A Call For Good Data Stewardship Before The Digital Deluge
Everybody knows that America’s crumbling roads, bridges, power plants, and other physical infrastructure won’t make it into the future without costly maintenance, retrofitting, and construction. It’s expensive but necessary: Our civil infrastructure provides the foundation for modern living, and it’s hard to get anywhere without it.
The same is true for our digital world. Information infrastructure(or cyber-infrastructure)—computers, networks, data, storage, software systems,and the folks who run them – play the supporting role for life and work in the Information Age, and drive 21st Century commerce, entertainment, research, and practice.
Most of us know someone who lost data when the hard drive on their computer crashed. Their digital valuables may have included the music in their iTunes library, photos, personal financial information, or even the draft for a book or important research paper. We are now at risk as a nation of experiencing similar losses on a far larger scale.
One of the most important, yet fragile, parts of our cyber-infrastructure is the electronic information on which the digital world depends. E-documents, digital medical images, scientific data video, audio, and personal digital records are critical to our lives and work, yet they are constantly at risk. Accessing them requires up-to-date storage media and functional software systems that enable us to organize and query the information. Preserving them over years and decades requires migration of this information between many generations of storage media without interruption or loss.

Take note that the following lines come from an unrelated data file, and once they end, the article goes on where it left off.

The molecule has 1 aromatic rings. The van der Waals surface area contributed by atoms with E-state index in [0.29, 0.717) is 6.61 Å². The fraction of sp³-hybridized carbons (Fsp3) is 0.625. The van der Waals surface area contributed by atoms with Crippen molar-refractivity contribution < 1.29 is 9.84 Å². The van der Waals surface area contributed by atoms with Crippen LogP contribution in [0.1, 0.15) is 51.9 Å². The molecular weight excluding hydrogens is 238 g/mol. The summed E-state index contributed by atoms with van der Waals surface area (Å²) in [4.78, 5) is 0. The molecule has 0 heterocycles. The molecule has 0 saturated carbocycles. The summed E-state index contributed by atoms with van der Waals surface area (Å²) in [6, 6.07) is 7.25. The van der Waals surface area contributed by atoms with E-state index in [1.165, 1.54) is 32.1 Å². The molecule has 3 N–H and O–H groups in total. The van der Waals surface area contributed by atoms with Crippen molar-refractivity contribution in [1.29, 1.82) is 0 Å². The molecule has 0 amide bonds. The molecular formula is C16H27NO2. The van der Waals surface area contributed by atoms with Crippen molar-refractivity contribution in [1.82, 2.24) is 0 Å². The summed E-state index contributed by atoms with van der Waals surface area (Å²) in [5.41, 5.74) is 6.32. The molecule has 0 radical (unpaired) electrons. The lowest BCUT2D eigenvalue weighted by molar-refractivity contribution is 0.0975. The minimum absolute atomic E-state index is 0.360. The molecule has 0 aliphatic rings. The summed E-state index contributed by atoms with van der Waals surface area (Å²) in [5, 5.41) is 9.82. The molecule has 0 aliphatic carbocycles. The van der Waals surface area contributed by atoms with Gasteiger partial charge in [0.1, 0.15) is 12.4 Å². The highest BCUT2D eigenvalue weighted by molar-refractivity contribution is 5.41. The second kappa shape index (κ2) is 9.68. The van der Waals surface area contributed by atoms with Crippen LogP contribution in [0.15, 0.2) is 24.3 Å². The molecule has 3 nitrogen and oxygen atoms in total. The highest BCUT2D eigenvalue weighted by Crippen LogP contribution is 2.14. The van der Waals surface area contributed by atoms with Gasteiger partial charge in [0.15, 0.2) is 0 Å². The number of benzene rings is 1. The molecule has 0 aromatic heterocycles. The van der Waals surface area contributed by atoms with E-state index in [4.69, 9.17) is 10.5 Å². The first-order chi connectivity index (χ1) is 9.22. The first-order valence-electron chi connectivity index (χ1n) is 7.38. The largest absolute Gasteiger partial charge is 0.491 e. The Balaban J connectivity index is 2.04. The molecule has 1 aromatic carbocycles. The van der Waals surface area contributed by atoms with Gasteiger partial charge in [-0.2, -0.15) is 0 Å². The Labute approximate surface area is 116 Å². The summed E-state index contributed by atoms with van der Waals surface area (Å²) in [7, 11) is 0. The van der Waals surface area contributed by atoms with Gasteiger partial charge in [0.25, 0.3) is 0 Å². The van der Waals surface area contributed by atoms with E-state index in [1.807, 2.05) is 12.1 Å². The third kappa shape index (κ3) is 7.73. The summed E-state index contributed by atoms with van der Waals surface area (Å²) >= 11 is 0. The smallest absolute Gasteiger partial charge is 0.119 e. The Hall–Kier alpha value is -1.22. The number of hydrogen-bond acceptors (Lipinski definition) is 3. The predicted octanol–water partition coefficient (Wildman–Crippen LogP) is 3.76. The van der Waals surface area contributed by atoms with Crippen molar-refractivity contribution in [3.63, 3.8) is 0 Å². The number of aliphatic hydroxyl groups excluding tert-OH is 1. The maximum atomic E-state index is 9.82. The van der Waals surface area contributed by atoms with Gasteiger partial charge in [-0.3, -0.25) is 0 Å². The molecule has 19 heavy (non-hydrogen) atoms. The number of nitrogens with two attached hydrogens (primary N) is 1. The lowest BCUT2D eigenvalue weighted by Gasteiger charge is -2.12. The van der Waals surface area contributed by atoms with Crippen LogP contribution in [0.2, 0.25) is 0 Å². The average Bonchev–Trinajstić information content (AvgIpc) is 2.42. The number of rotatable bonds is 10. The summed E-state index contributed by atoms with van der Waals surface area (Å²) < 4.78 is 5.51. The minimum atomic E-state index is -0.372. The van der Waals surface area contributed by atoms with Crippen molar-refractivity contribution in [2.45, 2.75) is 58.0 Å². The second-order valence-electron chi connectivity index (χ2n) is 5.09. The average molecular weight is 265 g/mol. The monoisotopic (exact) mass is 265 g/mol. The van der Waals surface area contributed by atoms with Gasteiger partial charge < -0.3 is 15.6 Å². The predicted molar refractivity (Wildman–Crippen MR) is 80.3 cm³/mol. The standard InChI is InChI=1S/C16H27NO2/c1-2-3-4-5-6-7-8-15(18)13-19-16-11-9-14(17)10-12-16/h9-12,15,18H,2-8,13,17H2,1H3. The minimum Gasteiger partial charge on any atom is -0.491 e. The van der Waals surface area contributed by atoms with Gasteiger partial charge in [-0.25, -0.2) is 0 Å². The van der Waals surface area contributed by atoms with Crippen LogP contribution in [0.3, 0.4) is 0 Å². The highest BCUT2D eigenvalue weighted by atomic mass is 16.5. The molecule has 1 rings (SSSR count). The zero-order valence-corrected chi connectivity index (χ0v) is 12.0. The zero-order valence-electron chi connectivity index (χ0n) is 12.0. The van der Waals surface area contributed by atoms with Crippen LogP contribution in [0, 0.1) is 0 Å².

International Data Corp. reported last year that the amount of digital data we’re creating is beginning to exceed our ability to store it. By 2011, the amount of data we’re generating will be 10 times bigger than it was in 2006.
Most important, the care and feeding of digital information requires … Next Page »